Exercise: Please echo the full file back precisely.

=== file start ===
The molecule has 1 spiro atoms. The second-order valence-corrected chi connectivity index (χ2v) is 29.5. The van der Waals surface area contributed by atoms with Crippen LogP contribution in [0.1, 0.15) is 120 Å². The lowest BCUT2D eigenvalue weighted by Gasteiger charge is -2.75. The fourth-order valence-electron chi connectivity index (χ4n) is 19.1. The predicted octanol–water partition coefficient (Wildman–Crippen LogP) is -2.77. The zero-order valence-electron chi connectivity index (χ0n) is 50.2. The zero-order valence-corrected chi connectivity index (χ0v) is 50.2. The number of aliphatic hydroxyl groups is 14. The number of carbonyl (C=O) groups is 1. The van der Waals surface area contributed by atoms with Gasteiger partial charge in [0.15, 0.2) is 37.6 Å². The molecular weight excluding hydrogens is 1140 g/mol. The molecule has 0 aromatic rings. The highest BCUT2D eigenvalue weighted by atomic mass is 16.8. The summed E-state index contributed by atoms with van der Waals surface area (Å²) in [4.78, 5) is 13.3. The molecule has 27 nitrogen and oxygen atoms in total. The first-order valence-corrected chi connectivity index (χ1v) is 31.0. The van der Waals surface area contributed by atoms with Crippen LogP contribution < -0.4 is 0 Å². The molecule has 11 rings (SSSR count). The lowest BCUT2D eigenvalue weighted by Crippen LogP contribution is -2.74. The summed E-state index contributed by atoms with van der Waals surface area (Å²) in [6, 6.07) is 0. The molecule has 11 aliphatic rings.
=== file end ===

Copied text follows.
The molecule has 1 spiro atoms. The second-order valence-corrected chi connectivity index (χ2v) is 29.5. The van der Waals surface area contributed by atoms with Crippen LogP contribution in [0.1, 0.15) is 120 Å². The lowest BCUT2D eigenvalue weighted by Gasteiger charge is -2.75. The fourth-order valence-electron chi connectivity index (χ4n) is 19.1. The predicted octanol–water partition coefficient (Wildman–Crippen LogP) is -2.77. The zero-order valence-electron chi connectivity index (χ0n) is 50.2. The zero-order valence-corrected chi connectivity index (χ0v) is 50.2. The number of aliphatic hydroxyl groups is 14. The number of carbonyl (C=O) groups is 1. The van der Waals surface area contributed by atoms with Gasteiger partial charge in [0.15, 0.2) is 37.6 Å². The molecular weight excluding hydrogens is 1140 g/mol. The molecule has 0 aromatic rings. The highest BCUT2D eigenvalue weighted by atomic mass is 16.8. The summed E-state index contributed by atoms with van der Waals surface area (Å²) in [4.78, 5) is 13.3. The molecule has 27 nitrogen and oxygen atoms in total. The first-order valence-corrected chi connectivity index (χ1v) is 31.0. The van der Waals surface area contributed by atoms with Crippen LogP contribution < -0.4 is 0 Å². The molecule has 11 rings (SSSR count). The lowest BCUT2D eigenvalue weighted by Crippen LogP contribution is -2.74. The summed E-state index contributed by atoms with van der Waals surface area (Å²) in [6, 6.07) is 0. The molecule has 11 aliphatic rings.